UPJOHN’s ANSAID PATENT EXTENSION BILL WILL BE CONSIDERED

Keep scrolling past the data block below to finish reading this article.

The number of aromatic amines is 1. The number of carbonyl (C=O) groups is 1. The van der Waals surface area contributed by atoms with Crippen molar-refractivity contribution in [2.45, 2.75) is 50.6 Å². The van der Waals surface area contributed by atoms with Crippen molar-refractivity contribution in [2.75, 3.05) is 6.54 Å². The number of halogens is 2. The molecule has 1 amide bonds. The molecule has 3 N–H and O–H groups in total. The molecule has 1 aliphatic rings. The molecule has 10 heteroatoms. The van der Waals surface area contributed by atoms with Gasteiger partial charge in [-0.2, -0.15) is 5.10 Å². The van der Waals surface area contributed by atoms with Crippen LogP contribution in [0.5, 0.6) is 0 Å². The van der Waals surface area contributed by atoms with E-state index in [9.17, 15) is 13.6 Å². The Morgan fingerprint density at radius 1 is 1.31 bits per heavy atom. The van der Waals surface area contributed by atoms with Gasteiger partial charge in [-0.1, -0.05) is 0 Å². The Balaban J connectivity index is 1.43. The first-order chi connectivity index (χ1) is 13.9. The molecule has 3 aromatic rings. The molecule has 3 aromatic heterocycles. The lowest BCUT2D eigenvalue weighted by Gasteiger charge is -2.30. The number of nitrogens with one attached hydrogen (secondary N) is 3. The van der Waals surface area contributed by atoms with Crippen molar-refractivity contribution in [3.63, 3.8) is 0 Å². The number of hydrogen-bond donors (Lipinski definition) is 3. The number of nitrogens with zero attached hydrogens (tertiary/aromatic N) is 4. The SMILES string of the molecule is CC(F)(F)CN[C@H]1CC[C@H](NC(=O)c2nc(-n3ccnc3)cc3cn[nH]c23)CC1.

UPJOHN's ANSAID PATENT EXTENSION BILL WILL BE CONSIDERED by the House Judiciary Committee shortly after the release of a General Accounting Office analysis of the legislation (HR 2255), which is anticipated in early April. The bill, which would extend the patent for the nonsteroidal anti-inflammatory drug flurbiprofen beyond its scheduled February 1993 expiration, is pending in the Judiciary/Intellectual Property Subcommittee. If GAO supports extending the Ansaid patent, a subcommittee or full committee markup could be scheduled by mid-April. If GAO recommends against patent extension, further hearings are likely to be scheduled to provide Upjohn opportunity to rebut the report. Intellectual Property Subcommittee Chairman Hughes (D-N.J.), who held a hearing on the issue last autumn ("The Pink Sheet" Nov. 4, 1991, p. 10), has taken no position on the legislation. Judiciary Committee Chairman Brooks (D-Texas) made a commitment to take action on the legislation after meeting with Energy & Commerce Committee Chairman Dingell (D-Mich.) on March 23. Dingell had been considering offering a substitute to legislation reauthorizing the Alcohol, Drug Abuse and Mental Health Administration (HR 3698); the substitute would have included a provision to extend the patent of Ansaid. On March 24, after Brooks met with Dingell, the Michigan Democrat offered HR 3698 without the substitute amendment, and the House passed it by voice vote under suspension of the rules, without debate. Sen. Levin, another Michigan Democrat, attempted a similar procedural tactic late in the last Congress. Levin inserted an Ansaid patent extension provision in the 1990 medical device legislation; the provision was deleted before the Senate passed the device bill. However, there is a key difference between the House and Senate maneuvers: Levin needed unanimous consent for the Senate to accept his addition; Dingell would have required only a two-thirds or greater House majority for passage of his substitute under suspension of the rules. Members of the Judiciary Committees, which have jurisdiction over patent legislation, generally oppose market protection legislation not considered within their committee. Like House subcommittee chairman Hughes, Senate Judiciary/Patents Subcommittee Chairman DeConcini (D-Ariz.) has held a hearing on a Senate Ansaid patent extension bill (S 1165) but neither has endorsed nor opposed the measure. S 1165 was introduced by Sen. Levin and its cosponsors include Sen. Hatch (R-Utah) and Heflin (D-Ala.). HR 2255 was introduced by Rep. Boucher (D-Va.) and has 28 cosponsors.
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